New this spring is a 12-minute film presentation of the Battle of the Bulge (See BASTOGNE, G11, Col: 1) (BASTOGNE, From G10) in a small open theater just added to a wing of the museum. All told, it is an impressive and easily traversed display, even though the exit leads to a souvenir shop where you can buy a genuine 1944 German soldier's steel helmet, salvaged from one of the many Bastogne area battlefields, for 1,700 francs ($51); a genuine American helmet for 950 frances ($28.50); plastic copies of both helmets for $2.40 each; or an Airborne Division T-sagles, Fort Campbell, Ky." and an eagle's head.
The War Memorial dispels any doubts caused by the ubiquitous souvenir shop. It was conceived by Bastogne and the people oericans who liberated their country ans whose heroic resistance to numerically superior forces saved Belgium from being overrun by the Nazis a second time. Money for the memorial was raised by sale of a special issue of Belgian postal stamps, and the people who designed and built it succeeded in producing an unadorned, unostentatious monument all the more impressive and solemn for its clean lines and its star shape.
The star was terribly significant for the 800 people who huddled in cellars in Bastogne during the long frightening days and nights of the siege. In the murky fog and snow. the only way anyone could tell whether the oncoming soldiers were friends or foe was by the insignia on their tanks and jeeps. When the spearhead of General Patton's relieving armored divisions broke through to the exhausted outposts of the Bastogne defenders, there was a momentary pause for identification before the 101st Airborne men recognized the siege had been lifted.
In the very center of the War Memorial's stone floor is the memorial stone placed there on July 4, 1946, with this inscription: "Liberatoribus Americanis Populus Belgicus Memor 4. VII. MCMXLVI." It was illuminated during our visit by a large wreath of plastic flowers and greens placed there, according to the attached riband, in memory of General Patton by the windows of Bastogne.
A tightly circular stairway of 60 steps leads to the top of the memorial's star, and here one can, by strenuous use of the imagination, conjure up on the peaceful pastoral scene stretching away in green fields and thick stands of forest in all directions, the horrible scenes of that frightful battle. The same sense of disbelief arises here as at most great battlefields - like Gettysburg, Saratoga, yorktown, where nature has obligingly obliterated the grotesque marks of battle and recaptured the martial fields, so that if it were not for markers and maps one would never know what once transpired and how many men lie dead and lost in those otherwise inviting fields.
Back in Bastogne it was time for lunch and our local guide led us across the street from the tank and American flag into what looked like an ordinary neighborhood bar, but upstairs the place opened up into a handsome restaurant called La Reserve. We started, of course, with Ardennes ham, tasting much better here in its home ground than elsewhere, and I went on to wild boar, another specialty of the Ardennes. My wild boar chops in a rich wine sauce had a strong game flavor, interesting but not enough so to inspire a reorder. Incidentally, restaurant prices here in the country ranged franc for franc with those in comparable restaurants in Brussels; the food, service and attention to detail oe to the finest dining places in the capital.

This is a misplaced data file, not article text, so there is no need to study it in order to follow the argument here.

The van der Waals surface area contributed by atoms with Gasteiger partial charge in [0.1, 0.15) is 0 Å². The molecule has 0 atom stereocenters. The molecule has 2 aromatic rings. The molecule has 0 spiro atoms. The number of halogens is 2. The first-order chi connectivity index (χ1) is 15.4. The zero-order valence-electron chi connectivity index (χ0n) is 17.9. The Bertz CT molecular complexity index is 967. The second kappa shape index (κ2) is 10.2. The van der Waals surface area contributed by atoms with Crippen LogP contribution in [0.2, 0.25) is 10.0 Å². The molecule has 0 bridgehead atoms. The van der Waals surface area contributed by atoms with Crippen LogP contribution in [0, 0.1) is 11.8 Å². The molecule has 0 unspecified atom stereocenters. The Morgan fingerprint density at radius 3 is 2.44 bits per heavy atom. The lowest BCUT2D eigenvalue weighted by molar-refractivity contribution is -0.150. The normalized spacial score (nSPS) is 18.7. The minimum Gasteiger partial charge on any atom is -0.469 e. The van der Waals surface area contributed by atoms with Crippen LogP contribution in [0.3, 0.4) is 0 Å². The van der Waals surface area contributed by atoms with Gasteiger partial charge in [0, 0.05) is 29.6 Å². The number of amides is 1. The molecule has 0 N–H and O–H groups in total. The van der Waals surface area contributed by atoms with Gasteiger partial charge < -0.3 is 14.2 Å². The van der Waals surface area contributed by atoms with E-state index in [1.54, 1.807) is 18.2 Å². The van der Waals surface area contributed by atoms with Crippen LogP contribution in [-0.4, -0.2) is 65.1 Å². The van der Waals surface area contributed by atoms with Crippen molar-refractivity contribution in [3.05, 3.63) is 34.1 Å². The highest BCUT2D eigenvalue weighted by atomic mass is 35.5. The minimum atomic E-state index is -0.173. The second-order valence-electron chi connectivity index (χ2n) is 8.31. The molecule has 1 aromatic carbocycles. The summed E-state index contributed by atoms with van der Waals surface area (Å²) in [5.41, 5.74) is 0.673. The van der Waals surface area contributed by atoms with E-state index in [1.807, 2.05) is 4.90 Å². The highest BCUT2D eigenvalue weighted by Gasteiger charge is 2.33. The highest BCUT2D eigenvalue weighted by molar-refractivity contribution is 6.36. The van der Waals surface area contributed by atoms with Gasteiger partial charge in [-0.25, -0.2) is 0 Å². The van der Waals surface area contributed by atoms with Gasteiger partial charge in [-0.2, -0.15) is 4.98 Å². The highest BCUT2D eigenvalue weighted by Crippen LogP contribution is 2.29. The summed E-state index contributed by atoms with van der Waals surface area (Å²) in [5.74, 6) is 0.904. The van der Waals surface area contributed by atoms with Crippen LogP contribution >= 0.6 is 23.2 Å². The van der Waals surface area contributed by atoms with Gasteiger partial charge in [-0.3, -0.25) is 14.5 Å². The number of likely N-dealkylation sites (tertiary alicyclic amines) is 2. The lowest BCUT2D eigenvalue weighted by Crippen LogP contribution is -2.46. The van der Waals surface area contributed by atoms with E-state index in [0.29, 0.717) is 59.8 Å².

After lunch, we took a brisk walk from Place McAuliffe down the road to the Patton Memorial, a rectangular field of grass surrounded by low walls with narrow gray walks crossing the otherwise unbroken field. At the far end, far being about 200 feet, a gray stone wall carries a bas relief of the General in another very simple memorial.
Before leaving Bastogne we drove in the opposite direction a quarter of a mile to visit Eglise St. Pierre, the local parish church that is 1,000 years old with 11th century towers. The parish bulletin board inside the interesting building indicates the church is a very active religious and community center today.
Halfway back to Brussels, 45 miles by the speedometer, you will note the flow of traffic slowing down and turning off into the parking space in front of a combination coffee house, patisserie and bakery. It is near the turnoff to Namur and no other identification is needed, although the name is Patisserie Pierson, because the number of cars turning in and parked there are marker enough. It is tradition for the Bruxellois, returning from their weekend homes in the Ardennes or from sightseeing trips, to stop here to load their cars with pies ($3 each), cakes and the famous Ardennes bread, slightly darker than ordinary white bread and full of the taste and healthful ingredients absent from our sliced white bread. At least stop for tea or chocolate and calorie-filled patisserie.
Bastogne is a very rewarding excursion from Brussels, and it is also an easy stop on the way to or from Luxembourg and West Germany and eastern France. The southern part of the Ardennes Forest runs into a fateful corner of France where Sedan was of historical importance for centuries past, as well as in World War I and II; and Verdun, the center of what was perhaps the largest and most costly battle of the First World War.
The natural beauty of the countryside of the Ardennes belies its bloody history and one can with due deliberation drive through it for the sheer pleasure of being in this lovely country, with no thoughts of the myriad armies who over the centuries crossed and recrossed the Rive Meuse. However one travels through here, it is one of the more rewarding itineraries of Europe.